Disease Information for Dextrocardia

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Clinical Manifestations
Signs & Symptoms
Cardiac Symptoms/Signs
Right chest cardiac heave/parasternal lift
Right heart border/right displaced/sign
Right ventricular heave
Single umbilical Artery Finding
Disease Progression
Course/Chronic disorder
Course/Chronic only
Demographics & Risk Factors
Established Disease Population
Patient/Situs inversus
Population Group
Child
Population/Pediatrics population
Sex & Age Groups
Population/Child
Population/Children/all
Diagnostic Test Results
EKG (ECG)
EKG/Q Wave in V6 (ECG)
EKG/R Wave V1 greater than S Wave (ECG)
EKG/S Wave V6 (ECG)
EKG/V3R R Waves/Right precordium (ECG)
EKG/Right-axis deviation (ECG)
EKG/Abnormal in children
X-RAY
Xray/Chest abnormal
Xray/Heart position/abnormal/Chest
Xray/Chest film/extrapulmonary abnormal
Xray/Chest/Lung fields/Abnormal
Xray/Mediastinal shift/Chest
Associated Diseases & Rule outs
Associated Disease & Complications
Dextrocardia
Situs inversus
Disease Mechanism & Classification
Class
CLASS/Cardiovascular (category)
CLASS/Heart disorder (ex)
Process
PROCESS/Congenital/developmental (category)
PROCESS/Anomalies/Deformities/Malformations (EX)
PROCESS/Acyanotic congenital heart disease (ex).
Definition

Location of the heart in the right hemithorax, with the apex directed to the right; often but not always with rest of chest and or situs inversus; Situs inversus is a condition in which the organs of the chest and abdomen are arranged in a perfect mirror image reversal of the normal positioning; Normal human development results in an asymmetrical arrangement of the organs within the chest and abdomen; Typically, the heart lies on the left side of the body (levocardia), and the lung on the left has two lobes while the lung on the right has three lobes; This normal arrangement is known as situs solitus; However, in about 1 in 8,500 people, the organs of the chest and abdomen are arranged in the exact opposite position: the heart is on the right (dextrocardia), as is the two-lobed lung, and three-lobed lung are on the left; Yet because this arrangement, called situs inversus, is a perfect mirror image, the relationship between the organs is not changed, so functional problems rarely occur; Early in the normal development of an embryo, the tube-like structure that becomes the heart forms a loop toward the left, identifying the left/right axis along which the other organs should be positioned; Although the mechanism that causes the heart loop to go left is not fully understood, at least one gene has been identified to have a role in this process; However, it is thought that many factors may be involved in causing situs inversus; Rarely, situs inversus can run in families, but most often it is an isolated and accidental event occurring in an individual for the first time in the family; Most people with situs inversus have no medical symptoms or complications resulting from the condition; Although only 3-5% of people with situs inversus have any type of functional heart defect, this is higher than the rate of heart defects in the general population, which is less than 1%;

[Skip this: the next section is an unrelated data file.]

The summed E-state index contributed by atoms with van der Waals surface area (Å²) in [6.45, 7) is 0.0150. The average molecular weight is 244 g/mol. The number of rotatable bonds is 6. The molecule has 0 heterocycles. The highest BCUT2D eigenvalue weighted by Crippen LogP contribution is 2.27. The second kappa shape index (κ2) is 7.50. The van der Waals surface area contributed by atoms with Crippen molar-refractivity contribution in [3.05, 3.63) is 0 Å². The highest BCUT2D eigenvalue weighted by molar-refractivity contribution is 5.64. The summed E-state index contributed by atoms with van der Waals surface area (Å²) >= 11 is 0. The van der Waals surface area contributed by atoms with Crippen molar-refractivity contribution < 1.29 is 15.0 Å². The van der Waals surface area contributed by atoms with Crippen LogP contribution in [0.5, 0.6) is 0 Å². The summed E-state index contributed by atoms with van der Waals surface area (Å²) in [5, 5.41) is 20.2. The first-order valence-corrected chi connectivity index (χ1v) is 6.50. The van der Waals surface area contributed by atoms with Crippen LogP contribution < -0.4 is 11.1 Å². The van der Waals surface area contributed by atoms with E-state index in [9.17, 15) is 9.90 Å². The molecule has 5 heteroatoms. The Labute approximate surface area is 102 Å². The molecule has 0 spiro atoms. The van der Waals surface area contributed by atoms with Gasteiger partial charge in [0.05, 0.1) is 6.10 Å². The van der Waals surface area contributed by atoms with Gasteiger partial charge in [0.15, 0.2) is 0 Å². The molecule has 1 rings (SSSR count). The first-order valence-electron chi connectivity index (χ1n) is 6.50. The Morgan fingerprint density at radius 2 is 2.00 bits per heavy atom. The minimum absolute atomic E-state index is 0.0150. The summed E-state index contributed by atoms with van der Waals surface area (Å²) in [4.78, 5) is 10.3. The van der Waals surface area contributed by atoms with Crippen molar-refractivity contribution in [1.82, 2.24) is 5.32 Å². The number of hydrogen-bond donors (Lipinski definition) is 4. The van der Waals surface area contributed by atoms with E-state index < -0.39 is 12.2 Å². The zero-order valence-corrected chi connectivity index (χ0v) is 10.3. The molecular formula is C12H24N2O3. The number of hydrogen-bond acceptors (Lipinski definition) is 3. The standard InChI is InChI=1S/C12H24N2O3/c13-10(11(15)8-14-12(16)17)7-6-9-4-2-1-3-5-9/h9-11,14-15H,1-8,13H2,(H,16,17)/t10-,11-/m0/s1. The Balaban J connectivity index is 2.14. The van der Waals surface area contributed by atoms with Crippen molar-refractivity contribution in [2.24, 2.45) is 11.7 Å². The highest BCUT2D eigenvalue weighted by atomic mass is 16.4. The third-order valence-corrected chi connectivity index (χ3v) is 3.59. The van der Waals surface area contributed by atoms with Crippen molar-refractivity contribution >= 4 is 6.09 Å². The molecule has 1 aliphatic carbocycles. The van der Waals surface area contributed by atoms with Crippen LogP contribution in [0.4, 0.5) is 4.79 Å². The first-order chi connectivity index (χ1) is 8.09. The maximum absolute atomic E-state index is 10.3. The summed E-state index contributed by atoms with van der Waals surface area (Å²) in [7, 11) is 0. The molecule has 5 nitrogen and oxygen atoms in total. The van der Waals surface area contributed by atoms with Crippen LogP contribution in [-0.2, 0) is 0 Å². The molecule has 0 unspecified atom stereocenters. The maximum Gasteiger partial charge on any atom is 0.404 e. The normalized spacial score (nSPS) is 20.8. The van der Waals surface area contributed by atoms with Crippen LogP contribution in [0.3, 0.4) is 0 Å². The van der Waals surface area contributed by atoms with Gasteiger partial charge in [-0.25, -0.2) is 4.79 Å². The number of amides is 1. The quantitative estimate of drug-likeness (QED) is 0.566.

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External Links Related to Dextrocardia
Google
Wikipedia
Merck
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PubMed (National Library of Medicine)
NGC (National Guideline Clearinghouse)
Medscape (eMedicine)
Harrison's Online (accessmedicine)
NEJM (The New England Journal of Medicine)
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